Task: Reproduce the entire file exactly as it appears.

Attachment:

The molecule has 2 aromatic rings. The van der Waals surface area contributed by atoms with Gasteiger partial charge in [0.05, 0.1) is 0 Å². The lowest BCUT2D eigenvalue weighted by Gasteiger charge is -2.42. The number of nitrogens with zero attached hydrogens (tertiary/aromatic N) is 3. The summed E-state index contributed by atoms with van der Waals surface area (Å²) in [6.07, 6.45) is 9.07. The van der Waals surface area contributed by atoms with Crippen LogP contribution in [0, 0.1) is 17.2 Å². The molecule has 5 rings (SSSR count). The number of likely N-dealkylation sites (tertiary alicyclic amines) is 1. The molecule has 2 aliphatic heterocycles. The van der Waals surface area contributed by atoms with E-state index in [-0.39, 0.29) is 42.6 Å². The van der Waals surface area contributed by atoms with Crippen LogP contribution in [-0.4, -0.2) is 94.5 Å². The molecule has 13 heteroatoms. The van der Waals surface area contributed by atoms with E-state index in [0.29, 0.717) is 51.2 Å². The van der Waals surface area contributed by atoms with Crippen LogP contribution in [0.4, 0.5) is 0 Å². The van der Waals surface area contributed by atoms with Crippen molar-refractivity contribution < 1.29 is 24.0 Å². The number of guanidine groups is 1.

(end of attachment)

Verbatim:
The molecule has 2 aromatic rings. The van der Waals surface area contributed by atoms with Gasteiger partial charge in [0.05, 0.1) is 0 Å². The lowest BCUT2D eigenvalue weighted by Gasteiger charge is -2.42. The number of nitrogens with zero attached hydrogens (tertiary/aromatic N) is 3. The summed E-state index contributed by atoms with van der Waals surface area (Å²) in [6.07, 6.45) is 9.07. The van der Waals surface area contributed by atoms with Crippen LogP contribution in [0, 0.1) is 17.2 Å². The molecule has 5 rings (SSSR count). The number of likely N-dealkylation sites (tertiary alicyclic amines) is 1. The molecule has 2 aliphatic heterocycles. The van der Waals surface area contributed by atoms with E-state index in [-0.39, 0.29) is 42.6 Å². The van der Waals surface area contributed by atoms with Crippen LogP contribution in [-0.4, -0.2) is 94.5 Å². The molecule has 13 heteroatoms. The van der Waals surface area contributed by atoms with E-state index in [0.29, 0.717) is 51.2 Å². The van der Waals surface area contributed by atoms with Crippen LogP contribution in [0.4, 0.5) is 0 Å². The van der Waals surface area contributed by atoms with Crippen molar-refractivity contribution < 1.29 is 24.0 Å². The number of guanidine groups is 1.